Issaquah Alps, Running

Ingunn Learns to Run Downhill, Part One (of Many)

With the onset of rain comes the arrival of Tiger Mountain season. Tiger is the perfect place for me to “train” for Orcas Island and get the exercise I need to stay somewhat sane during the soggy months.

I think Orcas will be a good first race for me as there is no way I’ll be able to run for 25 kilometers without walking. 3500+ feet (not quite sure of the exact figure) of elevation gain means long hills, long long hills, long hills that force pretty much everyone except the front-runners to slow to a walk.

Tiger is pretty in the fall

Since I’ll be walking several miles of the course, I figure I should at least be comfortable running the downhills so I won’t end up hiking the entire distance. I tried it out on my favorite Tiger Mountain loop (High School Trail -> Section Line Trail -> down WT3 -> Bus Trail -> Powerline back to High School) on Saturday. Somehow I forget how steep the upper Section Line trail is every time I go – this must be the same kind of amnesia that makes women choose to endure childbirth more than once – so I crawled my way to the top, totally living up to my blog name.

I thought I would be lightning-fast on the downhills, but it’s not as easy as I had thought. I immediately got a nagging side stitch and had to stop and walk. After this had happened several times, I realized that I was concentrating so hard on landing correctly (and not slipping on the snot-slick leaves) that I was holding my breath. Once I relaxed and kept chest open and shoulders back, the side stitch went away.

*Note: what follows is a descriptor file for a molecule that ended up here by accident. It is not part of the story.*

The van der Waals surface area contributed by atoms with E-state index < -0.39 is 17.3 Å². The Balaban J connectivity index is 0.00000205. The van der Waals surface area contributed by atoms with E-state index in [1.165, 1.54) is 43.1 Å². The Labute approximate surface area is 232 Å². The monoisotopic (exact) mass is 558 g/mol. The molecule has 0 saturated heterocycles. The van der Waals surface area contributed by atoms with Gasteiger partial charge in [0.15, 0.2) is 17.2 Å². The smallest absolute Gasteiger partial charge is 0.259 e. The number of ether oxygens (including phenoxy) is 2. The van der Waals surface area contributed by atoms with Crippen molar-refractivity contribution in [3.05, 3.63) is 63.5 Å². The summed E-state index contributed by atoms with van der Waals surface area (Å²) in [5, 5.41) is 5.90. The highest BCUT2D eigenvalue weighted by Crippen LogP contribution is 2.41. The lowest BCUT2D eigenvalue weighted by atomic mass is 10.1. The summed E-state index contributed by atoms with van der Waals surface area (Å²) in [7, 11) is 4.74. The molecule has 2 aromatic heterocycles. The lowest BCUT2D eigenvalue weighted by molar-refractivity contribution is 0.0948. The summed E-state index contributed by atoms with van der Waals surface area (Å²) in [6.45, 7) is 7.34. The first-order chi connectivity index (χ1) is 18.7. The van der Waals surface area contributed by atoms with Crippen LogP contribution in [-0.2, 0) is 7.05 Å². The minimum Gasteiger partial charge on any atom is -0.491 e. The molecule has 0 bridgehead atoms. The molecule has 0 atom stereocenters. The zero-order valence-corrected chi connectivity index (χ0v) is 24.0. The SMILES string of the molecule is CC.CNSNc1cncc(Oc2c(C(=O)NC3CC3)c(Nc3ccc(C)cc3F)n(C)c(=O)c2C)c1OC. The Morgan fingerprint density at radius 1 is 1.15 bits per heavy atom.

When we got back to the car, I was totally pooped, more so than after my hikes this summer which were twice as long and had more elevation gain. It was a really good kind of tired though, and the following two days of DOMS in all my little stabilizer muscles told me that I really was teaching my body some brand new tricks.

Here’s my Strava feed for the run. As you can see, I use the term “run” loosely, as I’m 100% sure that most of my TNAB friends could hike that downhill and finish faster than I did…but everybody’s got to start somewhere, and as long as I am out there and I’m having fun, I refuse to be embarrassed about my pace. (Mostly.) My main goal now isn’t to get a faster running pace, but to be able to sustain that pace on the flats and downhills without having to stop and walk so often. I’m pretty sure that 60% of that battle is mental, as I tend to underestimate my body’s capabilities.

– Section Line Loop | 7.5 miles | 2400 feet elevation gain –

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  • Reply Mary October 25, 2012 at 3:04 pm

    Jealous of your trails!

    How the heck do I follow this blog?

  • Reply Linda Barber October 25, 2012 at 3:42 pm

    Aren’t most of our battles mental? ;) You’ve taken the first step: signing up for the race. Which is so much more than I can say for myself… Let’s see, the last time I went for a run was in 2010… Yikes.

    Love coming by and reading about your hikes. And the photography is always amazing!

  • Reply ewb October 25, 2012 at 3:54 pm

    Hey, saw you on Strava – cool! I haven’t actually posted anything there, just signed up to watch Scotty’s numbers. That’s a great time for that route on Tiger – that section line is steep, and your exit down the main 3 and past the bus is soooo long. You’re right about the downhill bits taking time and practice. I always forget to breathe coming down and my stitch alarm goes off each time to remind me. Deep breaths, fast exhales, and arms above my head usually clears it up quickly. Best of luck!

  • Reply Juliann November 5, 2012 at 6:45 am

    I am not overly fond of downhills and last week I went to a cross fit class with a lot of squats so my runs this weekend were really painful when it came to the down hill places. I am hoping to get to the Woodinville section of the powerline trail in the next few months to get more hill work done. Love your photos!

  • Reply Ingunn November 19, 2012 at 12:05 pm

    Mary: Hah, everytime I read your blog, I’m jealous of *your* trails! I’ll see if there’s a follow plugin I can install.

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